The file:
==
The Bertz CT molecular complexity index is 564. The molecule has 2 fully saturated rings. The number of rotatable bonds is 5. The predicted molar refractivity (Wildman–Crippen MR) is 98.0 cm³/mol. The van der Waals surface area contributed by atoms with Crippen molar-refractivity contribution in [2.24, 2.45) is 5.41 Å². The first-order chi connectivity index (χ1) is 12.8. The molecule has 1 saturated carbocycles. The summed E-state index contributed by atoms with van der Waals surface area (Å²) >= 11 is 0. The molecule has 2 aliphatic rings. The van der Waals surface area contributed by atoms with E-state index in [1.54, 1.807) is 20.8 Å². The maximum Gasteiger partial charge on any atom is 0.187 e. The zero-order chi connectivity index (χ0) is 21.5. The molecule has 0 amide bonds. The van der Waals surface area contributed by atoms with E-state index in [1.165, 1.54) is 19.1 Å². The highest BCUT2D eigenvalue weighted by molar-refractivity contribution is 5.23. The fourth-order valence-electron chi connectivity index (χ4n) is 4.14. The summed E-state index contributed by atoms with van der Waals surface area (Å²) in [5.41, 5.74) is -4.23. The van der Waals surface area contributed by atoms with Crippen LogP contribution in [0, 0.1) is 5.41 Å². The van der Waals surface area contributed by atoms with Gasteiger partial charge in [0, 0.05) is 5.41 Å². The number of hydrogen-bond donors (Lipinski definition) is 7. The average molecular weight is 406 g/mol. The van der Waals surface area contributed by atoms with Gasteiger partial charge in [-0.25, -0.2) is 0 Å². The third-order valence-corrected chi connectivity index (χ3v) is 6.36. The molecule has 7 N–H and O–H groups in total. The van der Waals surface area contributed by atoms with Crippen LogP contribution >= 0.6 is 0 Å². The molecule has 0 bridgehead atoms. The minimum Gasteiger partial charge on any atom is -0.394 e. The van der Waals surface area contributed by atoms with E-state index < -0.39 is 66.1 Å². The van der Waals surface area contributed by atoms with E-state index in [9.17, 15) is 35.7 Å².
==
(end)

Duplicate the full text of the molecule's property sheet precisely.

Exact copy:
The Bertz CT molecular complexity index is 564. The molecule has 2 fully saturated rings. The number of rotatable bonds is 5. The predicted molar refractivity (Wildman–Crippen MR) is 98.0 cm³/mol. The van der Waals surface area contributed by atoms with Crippen molar-refractivity contribution in [2.24, 2.45) is 5.41 Å². The first-order chi connectivity index (χ1) is 12.8. The molecule has 1 saturated carbocycles. The summed E-state index contributed by atoms with van der Waals surface area (Å²) >= 11 is 0. The molecule has 2 aliphatic rings. The van der Waals surface area contributed by atoms with E-state index in [1.54, 1.807) is 20.8 Å². The maximum Gasteiger partial charge on any atom is 0.187 e. The zero-order chi connectivity index (χ0) is 21.5. The molecule has 0 amide bonds. The van der Waals surface area contributed by atoms with E-state index in [1.165, 1.54) is 19.1 Å². The highest BCUT2D eigenvalue weighted by molar-refractivity contribution is 5.23. The fourth-order valence-electron chi connectivity index (χ4n) is 4.14. The summed E-state index contributed by atoms with van der Waals surface area (Å²) in [5.41, 5.74) is -4.23. The van der Waals surface area contributed by atoms with Crippen LogP contribution in [0, 0.1) is 5.41 Å². The van der Waals surface area contributed by atoms with Gasteiger partial charge in [0, 0.05) is 5.41 Å². The number of hydrogen-bond donors (Lipinski definition) is 7. The average molecular weight is 406 g/mol. The van der Waals surface area contributed by atoms with Gasteiger partial charge in [-0.25, -0.2) is 0 Å². The third-order valence-corrected chi connectivity index (χ3v) is 6.36. The molecule has 7 N–H and O–H groups in total. The van der Waals surface area contributed by atoms with Crippen LogP contribution >= 0.6 is 0 Å². The molecule has 0 bridgehead atoms. The minimum Gasteiger partial charge on any atom is -0.394 e. The van der Waals surface area contributed by atoms with E-state index < -0.39 is 66.1 Å². The van der Waals surface area contributed by atoms with E-state index in [9.17, 15) is 35.7 Å².